While Hermiston’s population advantage has lead to better results on the field against the Bucks, Tom Ditton can remember the time when results were reversed.
When Ditton attended HHS in the 1960s, the town’s population was 1,050, fewer people than there are high school students today.
Ditton’s teams lost all three years he played for the Bulldogs.
“I used to say it was kind of like a graduation requirement,” he said. “To come up here and get beat.”
Despite the lopsidedness of the games back then, Ditton said the rivalry was friendly and has continued that way until the very end. He still counts some of the boys he played against as his friends.
For Ditton, there won’t be any bragging rights regardless of who wins the game.
“There’s nothing to brag about,” he said. “We’re all in this together.”
5:50 p.m. — Standing in the former Albertsons parking lot for the PHS tailgate party, Chuck West made no bones about his rooting interest.
“I’m a true blue Buckaroo,” West said, wearing a bright green PHS jacket.
West is a retired teacher and assistant coach for the Buckaroos varsity basketball team, though his family has plenty of ties to Hermiston. His wife, Dorene, was an HHS cheerleader, and while their son Shann was a four-sport athlete at PHS, he is now the Hermiston tennis coach.
Even West himself spent six years teaching at HHS — he was there in 1984 when the Bulldogs defeated Pendleton for the first time in 62 years. Despite the apparent conflicts, both he and Dorene insisted there is no feuding at the dinner table.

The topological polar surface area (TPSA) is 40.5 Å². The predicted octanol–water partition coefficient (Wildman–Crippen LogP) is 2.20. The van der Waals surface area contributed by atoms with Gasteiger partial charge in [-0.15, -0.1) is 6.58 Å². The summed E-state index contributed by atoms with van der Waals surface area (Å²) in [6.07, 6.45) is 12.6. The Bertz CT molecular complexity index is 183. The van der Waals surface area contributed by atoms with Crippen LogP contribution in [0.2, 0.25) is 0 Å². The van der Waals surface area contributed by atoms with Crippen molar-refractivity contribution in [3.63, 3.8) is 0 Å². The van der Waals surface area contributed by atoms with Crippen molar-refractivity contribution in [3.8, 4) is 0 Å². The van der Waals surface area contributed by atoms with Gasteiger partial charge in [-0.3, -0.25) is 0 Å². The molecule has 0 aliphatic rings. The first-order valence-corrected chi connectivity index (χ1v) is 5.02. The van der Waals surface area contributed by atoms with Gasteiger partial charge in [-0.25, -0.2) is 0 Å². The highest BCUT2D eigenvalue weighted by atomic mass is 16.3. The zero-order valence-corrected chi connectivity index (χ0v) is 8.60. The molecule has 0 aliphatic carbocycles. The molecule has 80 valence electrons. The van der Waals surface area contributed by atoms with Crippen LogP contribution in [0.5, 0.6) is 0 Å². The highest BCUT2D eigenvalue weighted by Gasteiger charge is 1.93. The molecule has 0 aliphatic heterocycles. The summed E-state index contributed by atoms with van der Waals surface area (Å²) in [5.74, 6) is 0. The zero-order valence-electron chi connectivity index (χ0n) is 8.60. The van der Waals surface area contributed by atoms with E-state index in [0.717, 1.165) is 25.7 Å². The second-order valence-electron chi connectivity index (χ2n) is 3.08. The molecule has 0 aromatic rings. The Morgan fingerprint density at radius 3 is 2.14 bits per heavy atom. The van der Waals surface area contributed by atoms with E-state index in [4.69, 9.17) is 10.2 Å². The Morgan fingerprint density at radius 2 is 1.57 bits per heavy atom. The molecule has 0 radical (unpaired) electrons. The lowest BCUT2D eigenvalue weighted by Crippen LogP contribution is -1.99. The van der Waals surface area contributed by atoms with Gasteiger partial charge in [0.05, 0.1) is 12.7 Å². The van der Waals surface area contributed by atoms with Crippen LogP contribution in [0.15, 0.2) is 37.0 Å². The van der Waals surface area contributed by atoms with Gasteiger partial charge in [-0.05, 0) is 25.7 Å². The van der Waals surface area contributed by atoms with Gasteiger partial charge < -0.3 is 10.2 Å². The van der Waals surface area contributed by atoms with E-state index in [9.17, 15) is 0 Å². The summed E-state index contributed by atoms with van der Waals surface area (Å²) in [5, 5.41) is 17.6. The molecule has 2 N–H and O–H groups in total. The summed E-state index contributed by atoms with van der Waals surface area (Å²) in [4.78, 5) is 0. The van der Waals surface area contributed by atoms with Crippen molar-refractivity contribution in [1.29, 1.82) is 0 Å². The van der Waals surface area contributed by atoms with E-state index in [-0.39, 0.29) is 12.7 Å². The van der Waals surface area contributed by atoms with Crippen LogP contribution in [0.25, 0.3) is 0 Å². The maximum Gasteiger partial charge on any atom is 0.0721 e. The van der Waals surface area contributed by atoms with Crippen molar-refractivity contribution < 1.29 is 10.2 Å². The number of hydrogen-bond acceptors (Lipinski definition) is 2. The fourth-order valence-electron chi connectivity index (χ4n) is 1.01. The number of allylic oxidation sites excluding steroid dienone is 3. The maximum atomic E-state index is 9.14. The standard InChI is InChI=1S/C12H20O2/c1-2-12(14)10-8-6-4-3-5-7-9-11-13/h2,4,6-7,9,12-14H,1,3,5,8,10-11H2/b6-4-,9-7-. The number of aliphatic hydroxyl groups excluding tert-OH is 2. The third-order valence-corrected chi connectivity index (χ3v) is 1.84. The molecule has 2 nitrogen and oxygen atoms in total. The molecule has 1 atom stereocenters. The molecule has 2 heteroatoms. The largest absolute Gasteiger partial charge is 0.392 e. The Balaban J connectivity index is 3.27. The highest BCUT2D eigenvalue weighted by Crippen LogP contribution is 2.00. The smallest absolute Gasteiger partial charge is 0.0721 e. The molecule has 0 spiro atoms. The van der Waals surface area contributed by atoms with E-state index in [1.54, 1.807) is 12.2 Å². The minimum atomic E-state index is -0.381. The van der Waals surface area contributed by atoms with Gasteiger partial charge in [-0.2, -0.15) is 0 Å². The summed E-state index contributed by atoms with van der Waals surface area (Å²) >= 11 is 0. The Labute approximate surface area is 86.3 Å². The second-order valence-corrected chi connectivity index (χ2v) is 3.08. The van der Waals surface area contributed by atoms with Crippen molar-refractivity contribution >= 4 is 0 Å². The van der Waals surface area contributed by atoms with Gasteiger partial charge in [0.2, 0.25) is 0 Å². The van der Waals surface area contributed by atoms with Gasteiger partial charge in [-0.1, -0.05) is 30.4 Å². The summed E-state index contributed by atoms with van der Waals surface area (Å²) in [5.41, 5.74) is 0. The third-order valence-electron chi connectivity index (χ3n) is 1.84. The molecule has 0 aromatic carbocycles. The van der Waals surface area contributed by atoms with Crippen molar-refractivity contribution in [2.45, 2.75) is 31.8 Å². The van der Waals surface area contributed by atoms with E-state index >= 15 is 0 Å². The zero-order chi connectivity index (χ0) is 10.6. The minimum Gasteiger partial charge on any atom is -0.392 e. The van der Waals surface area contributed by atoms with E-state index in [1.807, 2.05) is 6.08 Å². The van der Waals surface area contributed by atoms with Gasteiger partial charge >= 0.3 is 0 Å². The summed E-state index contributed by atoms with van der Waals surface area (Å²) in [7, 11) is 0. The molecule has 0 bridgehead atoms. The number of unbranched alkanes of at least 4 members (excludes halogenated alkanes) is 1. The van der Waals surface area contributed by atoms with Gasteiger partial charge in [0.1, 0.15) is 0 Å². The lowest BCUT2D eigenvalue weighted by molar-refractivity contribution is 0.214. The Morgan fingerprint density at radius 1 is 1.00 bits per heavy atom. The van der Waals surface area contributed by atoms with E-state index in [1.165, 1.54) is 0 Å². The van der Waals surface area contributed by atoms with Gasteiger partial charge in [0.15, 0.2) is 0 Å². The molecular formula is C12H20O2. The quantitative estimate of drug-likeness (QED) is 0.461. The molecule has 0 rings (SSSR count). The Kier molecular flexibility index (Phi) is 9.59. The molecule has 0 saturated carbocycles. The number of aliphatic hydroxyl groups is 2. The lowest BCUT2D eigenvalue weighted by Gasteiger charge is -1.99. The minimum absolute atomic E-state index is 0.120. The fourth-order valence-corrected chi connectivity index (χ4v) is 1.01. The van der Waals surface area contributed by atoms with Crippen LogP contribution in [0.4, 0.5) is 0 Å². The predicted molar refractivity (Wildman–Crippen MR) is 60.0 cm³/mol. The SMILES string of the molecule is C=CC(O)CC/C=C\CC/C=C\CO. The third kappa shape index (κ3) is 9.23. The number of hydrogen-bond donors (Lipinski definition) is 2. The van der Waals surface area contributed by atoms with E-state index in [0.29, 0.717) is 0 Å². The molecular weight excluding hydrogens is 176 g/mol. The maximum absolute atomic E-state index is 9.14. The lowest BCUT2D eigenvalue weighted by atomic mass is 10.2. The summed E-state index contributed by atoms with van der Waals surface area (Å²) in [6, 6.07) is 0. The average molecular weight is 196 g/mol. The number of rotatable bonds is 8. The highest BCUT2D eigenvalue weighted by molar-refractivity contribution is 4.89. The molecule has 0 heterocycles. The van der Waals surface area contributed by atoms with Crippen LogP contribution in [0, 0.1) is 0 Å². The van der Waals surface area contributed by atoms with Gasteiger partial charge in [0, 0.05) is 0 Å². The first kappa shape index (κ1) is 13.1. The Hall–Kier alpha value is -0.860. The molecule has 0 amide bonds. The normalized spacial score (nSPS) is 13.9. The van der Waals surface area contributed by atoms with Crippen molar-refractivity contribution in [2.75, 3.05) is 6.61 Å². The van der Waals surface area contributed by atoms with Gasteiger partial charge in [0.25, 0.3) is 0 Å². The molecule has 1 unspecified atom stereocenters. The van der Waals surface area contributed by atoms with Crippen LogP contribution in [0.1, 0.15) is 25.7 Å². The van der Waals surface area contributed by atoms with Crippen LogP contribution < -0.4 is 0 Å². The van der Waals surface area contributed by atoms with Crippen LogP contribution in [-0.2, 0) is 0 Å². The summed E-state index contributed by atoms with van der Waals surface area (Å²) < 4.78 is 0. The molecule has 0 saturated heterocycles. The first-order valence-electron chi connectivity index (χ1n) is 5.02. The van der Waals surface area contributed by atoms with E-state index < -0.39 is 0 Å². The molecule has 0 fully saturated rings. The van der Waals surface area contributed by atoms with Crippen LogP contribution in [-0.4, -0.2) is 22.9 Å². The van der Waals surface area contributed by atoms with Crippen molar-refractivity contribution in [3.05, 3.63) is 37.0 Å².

“I’ve been on both sides,” Dorene West said. “Now that I don’t have kids playing, I can’t lose.”
6 p.m. — Buckaroos players arrive at the tailgate, high-fiving excited fans who cheer as they run past.
Two students, sophomore Vanessa Schmidt and senior Kacey Robbins, wore the jerseys of their boyfriends, Buckaroos receiver Tanner Stephan and linebacker Brendan Bedolla, respectively. Schmidt said the week at school has been intense as they prepared for the game.
“I feel like everybody has been super hyped,” she said.
While Pendleton and Hermiston kids are largely friends, Schmidt said they are very competitive when it comes to one-upping each other in sports.
“We want to make it a good game,” she said. “We’re feeling pretty confident.”
6:20 p.m. — Before the crowd begins to migrate to the arena, the cheerleaders perform a short routine to “Sweet Caroline.”
Their audience continued to mill about the area before perking up once Neil Diamond hits the chorus.
Good times never seemed so good
Holding a sign that read “Beat the Bucks,” Hermiston sophomore Max Rahm doesn’t have a long institutional memory of the Pendleton-Hermiston rivalry, but she does know it’s their last game against each other, a fact that escaped some of the friends hanging out with her.
Rahm said Hermiston’s impending move to the Washington Interscholastic Activities Association was a chance to make new memories for the Bulldogs.
Wearing a crown and a purple-and-gold scarf, junior Derek McBride took a similar position. He respected the tradition of the rivalry but was also excited for the new experience.
One of McBride’s favorite Pendleton-Hermiston memories was last year’s game, where he absorbed the excitement and energy of being in the student section.